June 7, 2002 - The Virginia Pilot: Peace Corps opens young minds

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Peace Corps opens young minds

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Peace Corps opens young minds*

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Peace Corps opens young minds

By KRISTEN KING, The Virginian-Pilot

© June 7, 2002

NORFOLK -- Hmmm. . . Ping-pong between classes. A final bell at noon. Snuggling your feet in slippers while you study.

School in another country doesn't sound so bad, third-graders at Camp Allen Elementary said as they listened to a returned Peace Corps volunteer from Slovakia.

But down the hall, where another volunteer described school life in Nepal, fifth-graders weren't so sure.

Sometimes it means walking more than an hour to classes. Or bringing a lunch box the size of a thermos, filled only with rice. Or -- if you're a girl -- leaving school after fifth or sixth grade to begin a lifetime of chores.

Eleven-year-old Murisa Harris scrunched her nose. She wouldn't trade -- even though she liked the pretty saris that Liz Hobson let her and her classmates try on.

What the students did agree on was that learning firsthand about other countries is a great lesson. ``Reading about it doesn't tell you everything,'' Murisa said. ``A person who lived there can tell you more than a book can.''

Throughout the week, that's been the focus at Camp Allen, where former volunteers are sharing their experiences from countries such as Poland, Afghanistan, Korea and Morocco. Each class is studying a country, then sharing their discoveries with the rest of the school.

``It's really opened their eyes to being part of the world,'' said fifth-grade teacher Deb Davis. She and several other teachers got the idea at a March workshop featuring free educational materials the Peace Corps provides.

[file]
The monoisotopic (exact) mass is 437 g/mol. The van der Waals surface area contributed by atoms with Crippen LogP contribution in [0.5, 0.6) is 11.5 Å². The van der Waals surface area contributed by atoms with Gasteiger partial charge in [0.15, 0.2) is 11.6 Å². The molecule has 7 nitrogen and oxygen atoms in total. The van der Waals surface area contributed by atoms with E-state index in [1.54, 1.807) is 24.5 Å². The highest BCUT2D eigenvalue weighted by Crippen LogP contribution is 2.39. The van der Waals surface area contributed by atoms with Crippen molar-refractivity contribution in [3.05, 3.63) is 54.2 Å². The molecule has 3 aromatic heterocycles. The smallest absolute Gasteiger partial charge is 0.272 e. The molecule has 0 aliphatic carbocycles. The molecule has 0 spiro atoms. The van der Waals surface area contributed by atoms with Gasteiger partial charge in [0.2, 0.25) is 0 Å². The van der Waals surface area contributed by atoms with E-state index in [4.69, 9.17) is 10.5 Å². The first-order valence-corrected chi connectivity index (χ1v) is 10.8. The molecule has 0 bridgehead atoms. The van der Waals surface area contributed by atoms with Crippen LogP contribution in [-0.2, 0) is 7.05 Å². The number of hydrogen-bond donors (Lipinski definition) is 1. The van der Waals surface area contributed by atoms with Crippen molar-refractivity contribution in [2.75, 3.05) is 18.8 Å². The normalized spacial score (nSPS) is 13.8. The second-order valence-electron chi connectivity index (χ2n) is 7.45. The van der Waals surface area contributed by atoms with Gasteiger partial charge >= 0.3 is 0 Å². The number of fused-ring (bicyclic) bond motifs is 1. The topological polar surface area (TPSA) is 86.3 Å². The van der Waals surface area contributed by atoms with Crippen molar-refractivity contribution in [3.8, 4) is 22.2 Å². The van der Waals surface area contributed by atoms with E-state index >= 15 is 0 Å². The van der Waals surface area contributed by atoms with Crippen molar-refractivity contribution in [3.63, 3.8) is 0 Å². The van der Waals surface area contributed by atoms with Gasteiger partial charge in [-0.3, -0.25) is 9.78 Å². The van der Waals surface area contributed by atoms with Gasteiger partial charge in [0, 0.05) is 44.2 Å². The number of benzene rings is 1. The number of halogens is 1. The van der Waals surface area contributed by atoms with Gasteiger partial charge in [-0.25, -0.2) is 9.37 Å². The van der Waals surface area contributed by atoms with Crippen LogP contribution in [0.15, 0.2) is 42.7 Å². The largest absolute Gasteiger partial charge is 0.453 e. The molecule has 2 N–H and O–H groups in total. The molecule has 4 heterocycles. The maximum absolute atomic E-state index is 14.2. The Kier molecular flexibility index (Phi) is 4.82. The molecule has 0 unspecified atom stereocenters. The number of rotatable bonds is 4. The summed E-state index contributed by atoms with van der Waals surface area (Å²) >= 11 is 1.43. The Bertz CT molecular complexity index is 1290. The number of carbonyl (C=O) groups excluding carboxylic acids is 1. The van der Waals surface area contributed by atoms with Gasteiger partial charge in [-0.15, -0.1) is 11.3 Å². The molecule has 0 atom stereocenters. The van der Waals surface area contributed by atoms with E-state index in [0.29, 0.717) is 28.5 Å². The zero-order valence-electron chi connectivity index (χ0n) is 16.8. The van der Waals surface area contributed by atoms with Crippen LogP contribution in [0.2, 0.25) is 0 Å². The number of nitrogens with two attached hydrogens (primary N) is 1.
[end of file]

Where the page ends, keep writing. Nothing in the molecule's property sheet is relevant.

George Little, education officer for the Returned Peace Corps Volunteers of Hampton Roads, said neither he nor national Peace Corps officials he's spoken with know of a school project done on such a large scale.

What makes this ``unique,'' Little said, is that it's not limited to a speech or two about the Peace Corps, but rather is a week-long lesson on globalism. The main mission, Davis said, is to introduce students to countries they may never be exposed to.

``This is a small world, really, and the more we know about each other, the more tolerant we are,'' she said.

In another third-grade class, students learned about Peru. They giggled as Mike Gontesky removed his poncho, sprawled out on the floor and used it as a blanket. They broke into full-fledged laughter when he wrapped a trash can in the same poncho and slung it over his shoulder, using it as a tote.

In the Slovakia classroom, students learned about ``name days,'' which associate every name with a date that's celebrated like a second birthday.

``My time to party,'' Timothy Lowden, 9, exclaimed. ``That rocks.''

Reach Kristen King at 222-5104 or krking@pilotonline.com

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